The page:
JOHNS CREEK, Ga. — The Johns Creek Arts Center has suffered in the wake of COVID-19, but virtual programming has given the center hope.

In March, the Johns Creek Arts Center closed its doors and cancelled all spring classes, workshops and outreach programs. Rather than cancel the March exhibit completely, the center worked to create an online exhibit complete with music and an audio-guided narrative. Given their success, the art center staff curated the same type of virtual exhibitions for May and June.

The  Johns Creek Arts Center

The  Johns Creek Arts Center transitioned to new types of programming in the wake of the pandemic.

“The enthusiastic response to our call for artists let us know that the Johns Creek art community was alive and well and willing to adapt to new ways of exhibiting their work,” Althea Foster, the programming director and curator for the art center, said. “This platform allows us to show the incredible artwork produced by artists in our community and help create a bit of normalcy in an environment that is unlike anything we have ever experienced.”

The center transitioned to new types of programming in June with arts camps that accommodated social distancing. The safety measures limited the number of participants and changed how the class was taught, and staff recognized from their success that virtual programming was the future of the center during COVID-19.

Showing art in the Johns Creek community is a big part of the Johns Creek Arts Center’s mission. This August, the Fulton County Art and Culture Department helped foster this mission through the Virtual Art Initative Grant. This $11,000 grant enabled the center to continue to create virtual exhibits and workshops throughout the end of the year.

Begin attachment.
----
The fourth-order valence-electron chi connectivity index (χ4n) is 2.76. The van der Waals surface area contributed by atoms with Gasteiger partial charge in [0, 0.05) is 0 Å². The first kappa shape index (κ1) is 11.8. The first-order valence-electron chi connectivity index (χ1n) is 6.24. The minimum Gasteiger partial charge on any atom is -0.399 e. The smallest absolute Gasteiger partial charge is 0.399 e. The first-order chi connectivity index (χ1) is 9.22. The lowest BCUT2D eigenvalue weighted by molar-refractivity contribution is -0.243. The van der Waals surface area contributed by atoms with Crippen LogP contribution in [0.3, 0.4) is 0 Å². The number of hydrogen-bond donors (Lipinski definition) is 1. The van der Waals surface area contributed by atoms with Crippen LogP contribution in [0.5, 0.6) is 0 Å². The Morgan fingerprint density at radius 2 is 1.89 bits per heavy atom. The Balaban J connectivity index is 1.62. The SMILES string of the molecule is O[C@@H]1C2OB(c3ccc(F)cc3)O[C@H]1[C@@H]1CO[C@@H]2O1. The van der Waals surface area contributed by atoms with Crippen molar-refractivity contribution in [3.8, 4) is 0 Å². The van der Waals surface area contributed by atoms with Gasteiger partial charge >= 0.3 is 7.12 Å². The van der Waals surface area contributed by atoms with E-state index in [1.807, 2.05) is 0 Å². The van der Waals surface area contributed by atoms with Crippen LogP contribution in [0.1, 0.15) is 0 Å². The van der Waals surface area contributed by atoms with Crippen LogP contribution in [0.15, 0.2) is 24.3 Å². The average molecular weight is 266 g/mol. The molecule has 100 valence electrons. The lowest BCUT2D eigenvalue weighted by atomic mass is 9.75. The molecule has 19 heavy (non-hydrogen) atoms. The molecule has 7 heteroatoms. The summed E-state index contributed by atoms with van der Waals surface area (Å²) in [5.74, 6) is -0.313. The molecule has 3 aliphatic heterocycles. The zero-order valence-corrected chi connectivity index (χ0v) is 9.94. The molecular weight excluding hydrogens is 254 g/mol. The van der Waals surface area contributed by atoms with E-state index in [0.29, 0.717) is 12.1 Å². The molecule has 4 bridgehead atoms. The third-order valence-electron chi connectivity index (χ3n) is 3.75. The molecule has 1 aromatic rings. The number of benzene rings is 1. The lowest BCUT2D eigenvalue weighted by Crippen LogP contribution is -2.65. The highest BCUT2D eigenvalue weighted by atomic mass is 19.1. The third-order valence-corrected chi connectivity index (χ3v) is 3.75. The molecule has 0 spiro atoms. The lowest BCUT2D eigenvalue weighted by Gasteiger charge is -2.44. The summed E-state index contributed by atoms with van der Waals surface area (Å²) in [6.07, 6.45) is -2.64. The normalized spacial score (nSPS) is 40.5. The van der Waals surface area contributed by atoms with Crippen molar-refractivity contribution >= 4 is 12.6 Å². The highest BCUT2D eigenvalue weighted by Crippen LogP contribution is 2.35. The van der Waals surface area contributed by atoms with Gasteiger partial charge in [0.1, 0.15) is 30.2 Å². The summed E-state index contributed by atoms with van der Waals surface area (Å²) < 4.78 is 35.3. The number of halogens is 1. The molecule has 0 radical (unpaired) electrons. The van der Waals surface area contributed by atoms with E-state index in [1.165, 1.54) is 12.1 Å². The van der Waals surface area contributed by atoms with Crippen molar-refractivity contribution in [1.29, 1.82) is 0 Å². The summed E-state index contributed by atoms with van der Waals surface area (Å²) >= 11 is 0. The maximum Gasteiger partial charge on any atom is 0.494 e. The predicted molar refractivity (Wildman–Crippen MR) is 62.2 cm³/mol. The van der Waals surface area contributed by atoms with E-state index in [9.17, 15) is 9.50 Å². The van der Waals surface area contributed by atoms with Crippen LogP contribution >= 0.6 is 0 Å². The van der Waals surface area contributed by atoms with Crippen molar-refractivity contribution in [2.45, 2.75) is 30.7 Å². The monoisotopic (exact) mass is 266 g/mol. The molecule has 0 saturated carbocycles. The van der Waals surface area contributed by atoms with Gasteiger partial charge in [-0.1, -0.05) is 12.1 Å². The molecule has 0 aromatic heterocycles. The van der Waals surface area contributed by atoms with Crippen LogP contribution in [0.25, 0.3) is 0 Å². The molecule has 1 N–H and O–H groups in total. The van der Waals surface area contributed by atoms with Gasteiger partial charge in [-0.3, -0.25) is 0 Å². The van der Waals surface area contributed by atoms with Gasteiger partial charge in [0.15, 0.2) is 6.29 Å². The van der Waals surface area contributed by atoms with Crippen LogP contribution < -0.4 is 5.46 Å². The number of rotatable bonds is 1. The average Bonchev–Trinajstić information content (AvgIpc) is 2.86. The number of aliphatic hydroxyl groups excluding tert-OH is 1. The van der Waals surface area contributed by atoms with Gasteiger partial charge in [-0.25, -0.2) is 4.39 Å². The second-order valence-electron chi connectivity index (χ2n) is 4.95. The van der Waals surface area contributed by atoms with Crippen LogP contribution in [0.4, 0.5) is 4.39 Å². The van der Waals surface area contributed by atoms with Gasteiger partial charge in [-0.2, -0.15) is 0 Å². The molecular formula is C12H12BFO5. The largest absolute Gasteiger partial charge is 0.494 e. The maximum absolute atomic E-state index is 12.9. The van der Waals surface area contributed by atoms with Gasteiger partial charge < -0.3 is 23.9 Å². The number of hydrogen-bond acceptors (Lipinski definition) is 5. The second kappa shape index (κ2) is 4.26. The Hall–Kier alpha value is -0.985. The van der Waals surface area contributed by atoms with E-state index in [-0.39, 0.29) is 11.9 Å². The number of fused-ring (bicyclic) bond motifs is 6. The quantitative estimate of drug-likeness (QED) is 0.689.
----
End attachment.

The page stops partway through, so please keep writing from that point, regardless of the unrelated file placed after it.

“The arts council recognized early on that if Fulton County wanted to be a vital force of arts in the area, arts programming expansion of the online delivery was key,” Foster explained.

This month Atlanta printmaker Diyah Najah opens her one woman show, “ADHD and Other Gifts,” using the virtual gallery platform, Wondergrid. Najah will also present an artist talk and host weekly hands-on workshops every Monday in October.

This grant also gave the center the opportunity to showcase work from its own talented staff. In November, long-time Johns Creek Arts Center instructor Leslie Murphy presents a solo exhibition, “If Not For A Gun,” featuring word portraits of gun violence victims. Additionally, Keok Lim, a ceramic teacher at the center, will present her whimsical hand-built ceramics virtually in December.

“Fulton County really stepped up and supported the arts during this horrific year,” Foster said.

All of these events are free and open to the public. For more information or upcoming events visit

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